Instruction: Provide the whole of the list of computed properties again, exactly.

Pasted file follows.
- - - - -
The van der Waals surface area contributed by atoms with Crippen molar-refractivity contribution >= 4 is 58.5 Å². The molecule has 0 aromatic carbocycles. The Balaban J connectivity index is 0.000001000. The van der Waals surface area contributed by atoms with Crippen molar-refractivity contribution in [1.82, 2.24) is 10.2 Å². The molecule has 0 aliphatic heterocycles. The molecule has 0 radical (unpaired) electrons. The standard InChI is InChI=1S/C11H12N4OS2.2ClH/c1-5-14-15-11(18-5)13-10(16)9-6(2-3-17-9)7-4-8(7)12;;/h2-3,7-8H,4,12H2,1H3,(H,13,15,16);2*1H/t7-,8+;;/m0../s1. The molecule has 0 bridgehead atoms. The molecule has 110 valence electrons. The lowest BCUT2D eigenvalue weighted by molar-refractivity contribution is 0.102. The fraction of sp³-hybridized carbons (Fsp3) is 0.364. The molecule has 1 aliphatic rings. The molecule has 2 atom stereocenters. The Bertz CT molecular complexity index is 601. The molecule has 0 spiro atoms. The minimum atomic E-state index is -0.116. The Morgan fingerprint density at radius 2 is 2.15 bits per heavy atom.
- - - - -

The van der Waals surface area contributed by atoms with Crippen molar-refractivity contribution >= 4 is 58.5 Å². The molecule has 0 aromatic carbocycles. The Balaban J connectivity index is 0.000001000. The van der Waals surface area contributed by atoms with Crippen molar-refractivity contribution in [1.82, 2.24) is 10.2 Å². The molecule has 0 aliphatic heterocycles. The molecule has 0 radical (unpaired) electrons. The standard InChI is InChI=1S/C11H12N4OS2.2ClH/c1-5-14-15-11(18-5)13-10(16)9-6(2-3-17-9)7-4-8(7)12;;/h2-3,7-8H,4,12H2,1H3,(H,13,15,16);2*1H/t7-,8+;;/m0../s1. The molecule has 0 bridgehead atoms. The molecule has 110 valence electrons. The lowest BCUT2D eigenvalue weighted by molar-refractivity contribution is 0.102. The fraction of sp³-hybridized carbons (Fsp3) is 0.364. The molecule has 1 aliphatic rings. The molecule has 2 atom stereocenters. The Bertz CT molecular complexity index is 601. The molecule has 0 spiro atoms. The minimum atomic E-state index is -0.116. The Morgan fingerprint density at radius 2 is 2.15 bits per heavy atom.